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6 bodies found in gruesome mass murder in Japan's Kyushu

6 bodies found in gruesome mass murder in Japan's Kyushu

Six bodies, including that of a seven-year-old girl, were found on Monday (Nov 26) at a house in Takachiho, a town in the prefecture of Miyazaki in south-western Japan.

The Japanese mountain village is popular among tourists visiting the Takachiho Gorge on the island of Kyushu, and has a population of 12,000.

Local authorities arrived at the home owned by Yasuo Iihoshi, 72, and found a female body outside the property. Three male and two more female bodies were found inside the house.

According to Kyodo news, the police were alerted to the incident by a family member, who told them that his calls to the home had gone unanswered.

The body of a seventh person was later discovered under a nearby bridge.


Three of the bodies have been named. They are Iihoshi's wife Mihoko, his seven-year-old granddaughter Yui, and a male acquaintance named Fumiaki Matsuoka, 44, Kyodo news reported.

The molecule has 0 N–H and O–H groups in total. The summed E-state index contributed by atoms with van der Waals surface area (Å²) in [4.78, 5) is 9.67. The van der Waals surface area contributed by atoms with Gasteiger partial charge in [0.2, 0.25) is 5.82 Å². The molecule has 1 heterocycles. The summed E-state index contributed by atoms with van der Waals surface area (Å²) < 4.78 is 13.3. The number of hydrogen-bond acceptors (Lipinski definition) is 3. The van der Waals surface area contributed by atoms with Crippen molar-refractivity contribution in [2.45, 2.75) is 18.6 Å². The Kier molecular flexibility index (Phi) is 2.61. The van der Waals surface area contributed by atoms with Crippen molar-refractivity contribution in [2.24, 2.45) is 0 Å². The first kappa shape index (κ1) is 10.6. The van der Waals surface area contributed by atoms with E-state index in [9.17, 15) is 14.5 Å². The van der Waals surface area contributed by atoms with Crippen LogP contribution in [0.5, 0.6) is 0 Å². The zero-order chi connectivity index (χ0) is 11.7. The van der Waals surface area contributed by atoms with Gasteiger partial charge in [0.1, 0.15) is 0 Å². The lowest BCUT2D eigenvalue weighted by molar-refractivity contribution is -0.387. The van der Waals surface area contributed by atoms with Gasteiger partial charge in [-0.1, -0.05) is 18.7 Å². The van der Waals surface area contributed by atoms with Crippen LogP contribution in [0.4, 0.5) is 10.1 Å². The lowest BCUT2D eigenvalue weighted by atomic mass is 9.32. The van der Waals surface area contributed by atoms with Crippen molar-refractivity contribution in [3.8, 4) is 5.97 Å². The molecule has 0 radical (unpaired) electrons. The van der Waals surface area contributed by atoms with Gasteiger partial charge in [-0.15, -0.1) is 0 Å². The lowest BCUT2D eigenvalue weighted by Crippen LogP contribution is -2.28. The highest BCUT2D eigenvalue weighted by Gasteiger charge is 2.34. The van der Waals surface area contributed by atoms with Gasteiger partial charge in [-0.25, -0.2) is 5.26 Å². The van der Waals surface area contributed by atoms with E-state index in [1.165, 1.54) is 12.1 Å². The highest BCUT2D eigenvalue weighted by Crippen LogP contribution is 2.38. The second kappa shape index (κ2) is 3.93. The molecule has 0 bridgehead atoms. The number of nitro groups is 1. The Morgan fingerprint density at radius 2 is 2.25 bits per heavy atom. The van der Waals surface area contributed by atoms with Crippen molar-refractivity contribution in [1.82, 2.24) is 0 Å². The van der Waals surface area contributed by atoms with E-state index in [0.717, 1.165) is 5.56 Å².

The three remaining victims have yet to be publicly identified.

According to The Guardian, police believe that the seventh body could belong to Yasuo Iihoshi's son. It is suspected that he had driven to the bridge in the family car, the British newspaper reported.

Local authorities have launched a murder investigation.

The mass killing has caused fear among Takachiho residents, and local officials are urging people to exercise caution and pick their children up from school, Kyodo reported.

Mass murders are rare in Japan, which is considered one of the safest countries in the world to live in.

Last year, a man was arrested for murdering and dismembering nine people in Kanagawa prefecture. He had cut up his victims, disposing of their flesh and internal organs. Police later found the bodies and severed heads of the victims in his apartment.

The deadliest mass murder in post-war Japan took place in July 2016, when Satoshi Uematsu killed 19 people and injured 27 others at his former workplace, a home for people with disabilities.

This article was first published in The Straits Times. Permission required for reproduction.

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